Hold up, girlfriend. I’m now also supposed to put on setting powder? My face was slowly becoming seven-layer makeup and skin burrito.
It started off all fun and joyfully, but then I quickly fell down the rabbit hole of despair: What am I doing? Why am I doing this? Why do I need to wear this much makeup? I can’t feel my face through the makeup. Where is my real face?
But then after the powder, came the brows. And I started to feel a bit more human again.
Next came eyeshadow, which gave my eyes a bit of depth, and the rest of the makeup started to look more normal at this point. I think.
Getting the eyeliner on was huge. It’s Kim’s perfectly lined, big, deep-set eyes that give her that signature Kardashian look. I also have a signature look on here, it’s my I’ve had way too much coffee so I can have enough energy to actually get through this long-ass makeup routine look.
After eyeliner came false eyelashes. I’m a big fan of the way false eyelashes really take your look next level. They can immediately transform any mom to MILF status. Nevermind the fact that they took me seven tries and a nearly detached retina to put them on, because I looked good.
Add lips (which are lined slightly outside my natural lip line) and voila, my Kim Kardashian makeup was complete. Dark eyes, lifted-looking cheeks, and only ever an eighth of a smile.
Was I A Kim K Makeup Convert?
Can a mom do her makeup like Kim Kardashian? Yes. If you are a patient person with stamina and the will to survive. And if you have a solid 60-plus minutes solely to devote to makeup application. And if you have a face able to carry a few extra pounds of foundation, concealer, bronzer, fake eyelashes, and thick fake eyebrows. Yeah sure, moms can do that. We pushed human cannon balls out of our vaginas, applying Kim Kardashian makeup is whatevs, really.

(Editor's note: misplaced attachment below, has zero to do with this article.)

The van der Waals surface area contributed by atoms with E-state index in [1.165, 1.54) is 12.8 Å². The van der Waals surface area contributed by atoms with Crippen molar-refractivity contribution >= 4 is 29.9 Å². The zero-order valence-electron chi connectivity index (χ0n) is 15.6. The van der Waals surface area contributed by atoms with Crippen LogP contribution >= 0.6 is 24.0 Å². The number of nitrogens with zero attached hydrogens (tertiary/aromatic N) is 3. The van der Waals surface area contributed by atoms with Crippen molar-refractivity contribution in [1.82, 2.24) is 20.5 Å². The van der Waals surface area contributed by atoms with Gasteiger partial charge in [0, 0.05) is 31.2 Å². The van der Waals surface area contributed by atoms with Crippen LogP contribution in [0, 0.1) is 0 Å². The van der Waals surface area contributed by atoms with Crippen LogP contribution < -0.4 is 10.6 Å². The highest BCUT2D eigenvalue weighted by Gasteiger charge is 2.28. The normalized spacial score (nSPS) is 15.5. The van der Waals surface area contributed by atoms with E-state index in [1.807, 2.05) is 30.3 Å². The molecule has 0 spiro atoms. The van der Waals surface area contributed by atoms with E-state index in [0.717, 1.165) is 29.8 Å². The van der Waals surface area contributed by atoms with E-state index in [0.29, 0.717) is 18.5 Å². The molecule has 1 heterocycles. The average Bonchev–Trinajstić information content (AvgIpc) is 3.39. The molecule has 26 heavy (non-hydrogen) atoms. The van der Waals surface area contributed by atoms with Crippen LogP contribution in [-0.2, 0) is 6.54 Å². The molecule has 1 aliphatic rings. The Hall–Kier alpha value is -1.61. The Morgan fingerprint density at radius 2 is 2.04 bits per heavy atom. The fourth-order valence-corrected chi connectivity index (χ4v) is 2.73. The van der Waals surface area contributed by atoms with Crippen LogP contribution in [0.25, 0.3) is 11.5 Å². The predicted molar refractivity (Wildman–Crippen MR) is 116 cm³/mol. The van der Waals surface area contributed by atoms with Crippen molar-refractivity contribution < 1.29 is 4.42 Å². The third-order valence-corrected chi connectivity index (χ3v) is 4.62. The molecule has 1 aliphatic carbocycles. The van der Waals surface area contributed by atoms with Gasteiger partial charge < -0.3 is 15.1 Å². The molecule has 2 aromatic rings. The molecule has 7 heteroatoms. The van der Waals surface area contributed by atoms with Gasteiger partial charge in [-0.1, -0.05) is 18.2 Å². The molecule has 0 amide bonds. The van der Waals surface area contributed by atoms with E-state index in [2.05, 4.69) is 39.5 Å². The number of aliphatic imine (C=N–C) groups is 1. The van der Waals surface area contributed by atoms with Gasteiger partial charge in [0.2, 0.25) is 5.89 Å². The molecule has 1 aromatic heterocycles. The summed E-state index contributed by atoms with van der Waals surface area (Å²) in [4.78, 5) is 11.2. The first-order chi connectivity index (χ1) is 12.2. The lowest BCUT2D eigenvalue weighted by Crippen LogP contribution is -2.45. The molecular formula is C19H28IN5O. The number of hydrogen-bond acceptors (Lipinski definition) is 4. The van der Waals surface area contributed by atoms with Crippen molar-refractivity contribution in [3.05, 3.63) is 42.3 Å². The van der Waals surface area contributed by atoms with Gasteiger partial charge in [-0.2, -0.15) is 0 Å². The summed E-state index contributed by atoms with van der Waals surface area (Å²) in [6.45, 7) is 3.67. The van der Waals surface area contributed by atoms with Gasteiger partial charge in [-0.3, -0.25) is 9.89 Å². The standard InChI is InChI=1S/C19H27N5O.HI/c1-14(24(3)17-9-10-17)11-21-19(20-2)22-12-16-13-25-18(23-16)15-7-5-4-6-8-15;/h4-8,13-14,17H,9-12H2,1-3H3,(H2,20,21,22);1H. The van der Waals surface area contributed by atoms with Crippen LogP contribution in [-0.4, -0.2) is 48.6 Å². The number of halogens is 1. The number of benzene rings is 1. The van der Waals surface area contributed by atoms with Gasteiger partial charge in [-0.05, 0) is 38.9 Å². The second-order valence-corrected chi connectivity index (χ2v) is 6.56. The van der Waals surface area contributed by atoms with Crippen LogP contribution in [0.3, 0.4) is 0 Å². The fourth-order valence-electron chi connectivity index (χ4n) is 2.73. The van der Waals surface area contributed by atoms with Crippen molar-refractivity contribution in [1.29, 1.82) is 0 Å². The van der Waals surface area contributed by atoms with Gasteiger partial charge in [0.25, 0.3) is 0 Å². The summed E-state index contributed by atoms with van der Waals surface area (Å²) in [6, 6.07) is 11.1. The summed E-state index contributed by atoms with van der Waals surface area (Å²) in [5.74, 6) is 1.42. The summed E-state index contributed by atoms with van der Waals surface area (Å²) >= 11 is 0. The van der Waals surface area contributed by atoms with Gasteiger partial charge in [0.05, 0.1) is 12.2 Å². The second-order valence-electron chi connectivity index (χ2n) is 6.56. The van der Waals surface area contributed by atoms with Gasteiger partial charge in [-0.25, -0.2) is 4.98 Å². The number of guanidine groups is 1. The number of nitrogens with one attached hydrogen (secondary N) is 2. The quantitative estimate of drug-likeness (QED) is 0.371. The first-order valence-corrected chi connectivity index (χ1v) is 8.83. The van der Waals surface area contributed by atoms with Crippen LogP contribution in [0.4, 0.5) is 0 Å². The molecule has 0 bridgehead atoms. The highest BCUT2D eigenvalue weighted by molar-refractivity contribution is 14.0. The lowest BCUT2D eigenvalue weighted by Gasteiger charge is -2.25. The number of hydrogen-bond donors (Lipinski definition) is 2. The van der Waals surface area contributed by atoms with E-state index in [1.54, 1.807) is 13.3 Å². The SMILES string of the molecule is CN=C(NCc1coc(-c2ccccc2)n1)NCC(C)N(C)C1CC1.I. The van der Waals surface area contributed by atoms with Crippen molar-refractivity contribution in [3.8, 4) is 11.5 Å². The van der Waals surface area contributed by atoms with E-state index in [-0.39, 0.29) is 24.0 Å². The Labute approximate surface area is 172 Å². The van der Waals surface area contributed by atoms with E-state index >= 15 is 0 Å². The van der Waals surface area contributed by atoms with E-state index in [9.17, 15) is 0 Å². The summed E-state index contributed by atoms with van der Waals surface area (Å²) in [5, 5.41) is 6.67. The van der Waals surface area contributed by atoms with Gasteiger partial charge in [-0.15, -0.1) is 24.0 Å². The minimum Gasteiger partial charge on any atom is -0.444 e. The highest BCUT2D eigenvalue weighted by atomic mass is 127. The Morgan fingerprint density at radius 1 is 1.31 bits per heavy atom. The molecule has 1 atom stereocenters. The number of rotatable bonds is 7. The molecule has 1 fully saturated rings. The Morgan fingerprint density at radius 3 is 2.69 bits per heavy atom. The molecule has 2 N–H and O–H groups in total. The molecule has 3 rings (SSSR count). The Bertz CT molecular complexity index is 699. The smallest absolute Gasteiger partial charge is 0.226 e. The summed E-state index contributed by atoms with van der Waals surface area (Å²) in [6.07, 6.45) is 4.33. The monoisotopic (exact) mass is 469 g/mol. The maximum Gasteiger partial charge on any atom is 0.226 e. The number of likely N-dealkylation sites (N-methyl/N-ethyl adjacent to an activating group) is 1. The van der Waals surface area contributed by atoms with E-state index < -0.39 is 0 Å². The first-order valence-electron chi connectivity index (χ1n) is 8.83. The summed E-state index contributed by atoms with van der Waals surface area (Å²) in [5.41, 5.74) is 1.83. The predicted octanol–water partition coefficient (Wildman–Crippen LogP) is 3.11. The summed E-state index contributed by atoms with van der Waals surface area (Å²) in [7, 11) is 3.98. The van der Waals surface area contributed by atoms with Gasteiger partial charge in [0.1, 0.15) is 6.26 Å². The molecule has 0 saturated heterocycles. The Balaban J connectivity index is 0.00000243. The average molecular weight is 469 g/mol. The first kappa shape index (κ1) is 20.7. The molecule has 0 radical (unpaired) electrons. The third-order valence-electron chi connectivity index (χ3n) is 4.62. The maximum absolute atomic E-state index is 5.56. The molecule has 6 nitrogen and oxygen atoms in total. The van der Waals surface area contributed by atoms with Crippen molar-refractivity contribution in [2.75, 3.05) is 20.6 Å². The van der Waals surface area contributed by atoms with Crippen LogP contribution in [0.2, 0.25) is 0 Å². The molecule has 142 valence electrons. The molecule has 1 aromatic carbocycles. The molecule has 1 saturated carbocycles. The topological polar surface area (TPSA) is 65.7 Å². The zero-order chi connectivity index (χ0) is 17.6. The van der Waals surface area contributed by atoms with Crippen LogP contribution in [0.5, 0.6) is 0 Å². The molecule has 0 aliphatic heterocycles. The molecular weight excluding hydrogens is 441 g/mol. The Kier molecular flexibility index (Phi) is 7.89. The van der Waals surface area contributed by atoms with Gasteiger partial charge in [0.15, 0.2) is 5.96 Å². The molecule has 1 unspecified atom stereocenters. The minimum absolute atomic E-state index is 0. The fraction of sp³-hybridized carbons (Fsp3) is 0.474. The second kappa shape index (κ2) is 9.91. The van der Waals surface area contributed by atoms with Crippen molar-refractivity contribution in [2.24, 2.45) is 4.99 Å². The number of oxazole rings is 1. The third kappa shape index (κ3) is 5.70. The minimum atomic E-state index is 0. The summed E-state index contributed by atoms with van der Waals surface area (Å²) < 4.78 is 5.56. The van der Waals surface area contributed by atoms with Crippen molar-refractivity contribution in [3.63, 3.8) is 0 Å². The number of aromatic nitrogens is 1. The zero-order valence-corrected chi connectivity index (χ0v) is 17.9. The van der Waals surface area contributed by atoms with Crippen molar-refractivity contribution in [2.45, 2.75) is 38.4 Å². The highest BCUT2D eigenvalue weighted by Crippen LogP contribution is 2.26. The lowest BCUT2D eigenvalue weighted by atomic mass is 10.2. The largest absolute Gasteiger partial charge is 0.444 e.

The better question to ask would be: Can you function as a mom wearing this much makeup? Sure. You can still change diapers, cut the crust off sandwiches, still put the kids in time out, and lose your mom shit all while wearing Kim Kardashian makeup.
But do you want to wear this much makeup as a mom? Personally, I don’t mind wearing a bit more makeup from time to time, for a special occasion or a night out. I liked the look of my Kim-inspired makeup in the end. But I don’t want to wear it all the time. I don’t have the effing time to apply a gazillion coats of face every single day. And I don’t want to spend almost just as long taking it off at night. I’m pretty sure I’d be reliving puberty acne from a massively clogged pores problem. And also, it’s an expensive upkeep.
But one of the biggest reasons I can do without looking like Kimmy K on a daily basis is because I felt so gross and sad when I smooched and snuggled my 2-year-old daughter, especially when she pulled away with a layer of thick makeup on her cheek after an onslaught of kisses from me. It looked so wrong to see her porcelain baby skin wearing smears of “classic tan” Walgreens foundation. Sorry, baby, I left part of my face on you. She looked in the mirror and giggled excitedly. Oh, she wasn’t bothered. She thought it was funny. And she really liked my Kimye look. She even told me, “You look very beautiful like that, mom.” I thought my “Kim Mask” might put her off or that she’d tell me to wash my skin because my face looked weird, but instead she asked if she could put makeup on, too. No way, I said. You are MUCH too young to “Kim K” your face. Besides, I haven’t got another two hours to spare, toots.